GALLANT REVIEW: The Birth Of A Nation


So, I went and watched The Birth Of A Nation, rip-roaring masterpiece or whip crackingly bad?


A slave turned preacher leads a revolution in this historic biopic.


It feels somewhat weird to say, but a film with such “controversial” topics like slavery have become the safe bet when it comes to Awards Season. Go back to films like 12 Years A Slave, or Django Unchained, or The Help, or Belle, or Lincoln. From this, almost impossible to make a bad film about slavery, not entirely mind you.(Seek Manderlay.)


So, with much hype and actual behind the scenes “controversy” we finally get The Birth Of A Nation.


This film is from a first time director by the name of Nate Parker(who also stars in this film as a character called Nat Turner, that really tricked me up as I was watching the credits.) Parker clearly had a lot of faith and heart put into this project as he gives a thunderous performance. Armie Hammer, who I didn’t know was in this movie, gives what might be his best performance.


Visually, this film looks very interesting, the film is very dry and stoic with some restrictive handheld cinematography. The film is set in Virginia, so the expansive white cotton fields provide a good looking backdrop.


Despite the film being visually pleasing, The Birth Of A Nation is badly directed. Scenes would have no rhythm and would feel like the wrong length for the scene’s subject matter. The first half of the movie, where not much happens, feels juttingly slow, whereas the second half of the movie, where a whole heap of stuff happens, feels chaotically rushed. Parker’s direction is very un-cohesive without flow between the stings of the narrative, this may have also been due in part to his script.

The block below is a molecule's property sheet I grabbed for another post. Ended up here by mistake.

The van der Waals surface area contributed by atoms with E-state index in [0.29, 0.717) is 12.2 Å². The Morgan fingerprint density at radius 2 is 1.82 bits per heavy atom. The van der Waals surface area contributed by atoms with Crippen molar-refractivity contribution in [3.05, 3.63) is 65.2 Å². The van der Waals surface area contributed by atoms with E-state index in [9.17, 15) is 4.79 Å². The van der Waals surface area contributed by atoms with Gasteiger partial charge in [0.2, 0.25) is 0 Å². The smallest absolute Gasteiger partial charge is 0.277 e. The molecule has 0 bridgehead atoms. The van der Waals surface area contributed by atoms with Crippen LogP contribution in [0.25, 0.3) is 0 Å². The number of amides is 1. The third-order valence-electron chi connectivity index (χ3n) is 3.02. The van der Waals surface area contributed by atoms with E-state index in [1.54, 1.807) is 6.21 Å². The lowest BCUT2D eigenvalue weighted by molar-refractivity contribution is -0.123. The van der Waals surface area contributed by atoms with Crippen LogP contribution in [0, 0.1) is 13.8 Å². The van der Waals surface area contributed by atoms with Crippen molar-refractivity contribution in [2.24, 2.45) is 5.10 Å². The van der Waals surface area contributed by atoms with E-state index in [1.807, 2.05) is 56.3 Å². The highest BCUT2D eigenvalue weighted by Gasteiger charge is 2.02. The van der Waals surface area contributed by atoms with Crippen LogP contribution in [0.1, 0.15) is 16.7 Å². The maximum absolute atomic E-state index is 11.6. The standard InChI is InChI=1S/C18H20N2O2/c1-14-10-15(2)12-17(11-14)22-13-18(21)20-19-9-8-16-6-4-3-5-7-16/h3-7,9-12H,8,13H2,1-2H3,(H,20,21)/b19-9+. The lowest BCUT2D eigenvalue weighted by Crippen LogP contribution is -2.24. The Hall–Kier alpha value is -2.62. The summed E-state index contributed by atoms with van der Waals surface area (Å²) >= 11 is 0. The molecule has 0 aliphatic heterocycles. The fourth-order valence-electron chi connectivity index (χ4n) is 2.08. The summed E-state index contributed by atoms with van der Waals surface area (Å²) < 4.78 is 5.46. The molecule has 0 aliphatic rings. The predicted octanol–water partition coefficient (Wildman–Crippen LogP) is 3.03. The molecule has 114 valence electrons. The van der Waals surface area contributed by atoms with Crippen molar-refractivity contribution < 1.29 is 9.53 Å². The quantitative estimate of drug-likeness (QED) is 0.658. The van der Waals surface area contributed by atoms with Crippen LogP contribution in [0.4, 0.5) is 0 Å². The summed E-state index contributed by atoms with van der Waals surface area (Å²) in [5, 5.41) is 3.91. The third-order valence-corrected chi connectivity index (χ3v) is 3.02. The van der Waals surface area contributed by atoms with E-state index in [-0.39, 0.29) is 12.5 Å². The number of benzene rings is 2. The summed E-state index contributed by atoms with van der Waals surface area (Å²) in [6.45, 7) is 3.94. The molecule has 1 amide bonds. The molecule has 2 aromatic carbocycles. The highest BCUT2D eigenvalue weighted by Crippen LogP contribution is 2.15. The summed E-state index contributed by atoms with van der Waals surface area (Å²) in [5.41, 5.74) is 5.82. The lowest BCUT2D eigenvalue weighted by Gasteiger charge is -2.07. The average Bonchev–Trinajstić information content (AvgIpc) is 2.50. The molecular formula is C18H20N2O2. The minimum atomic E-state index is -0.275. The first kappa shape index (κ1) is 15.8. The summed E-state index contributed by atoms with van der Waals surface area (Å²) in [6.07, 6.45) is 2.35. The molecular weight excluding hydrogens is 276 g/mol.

Speaking of scenes with jarring lengths, the editing in this film was atrocious. Honestly, this is some of the worst editing of the year, a year that includes Suicide Squad!

Some shots would just keep going and going, with seemingly no purpose, which clashed with the quick cut scenes of violence. I am truly baffled by the some of the editing choices in this film, a few times the film would cut back to something from an hour ago for no reason.

I’ll give you an example: Around three quarters of the way through this film, we get a flashback of a white child merrily skipping along a porch with a black child on a leash. The only thing that I could come up with to make that scene make sense was that him seeing those children was what pushed him over the edge. However, this can’t be what pushed him over the edge because the scene where the children skipped along the porch was set months ago. If the sight of the black child on a leash was the thing to set him off, then he would have committed these horrific acts of violence then, not months ago.


Despite all of this, I have to say that The Birth Of A Nation is disappointingly watchable. You can put this movie on at home and watch it without qualms, and that’s the film’s biggest problem.

A film about slavery and revolution should get under your skin, you should be angry and annoyed so that when the film concludes, you feel like you have had an emotional connection to the story. The Birth Of A Nation is overwhelmingly distant from the emotion of the subject and instead wallows in the safe and predictable.


The Birth Of A Nation, a film without reason to describe itself.



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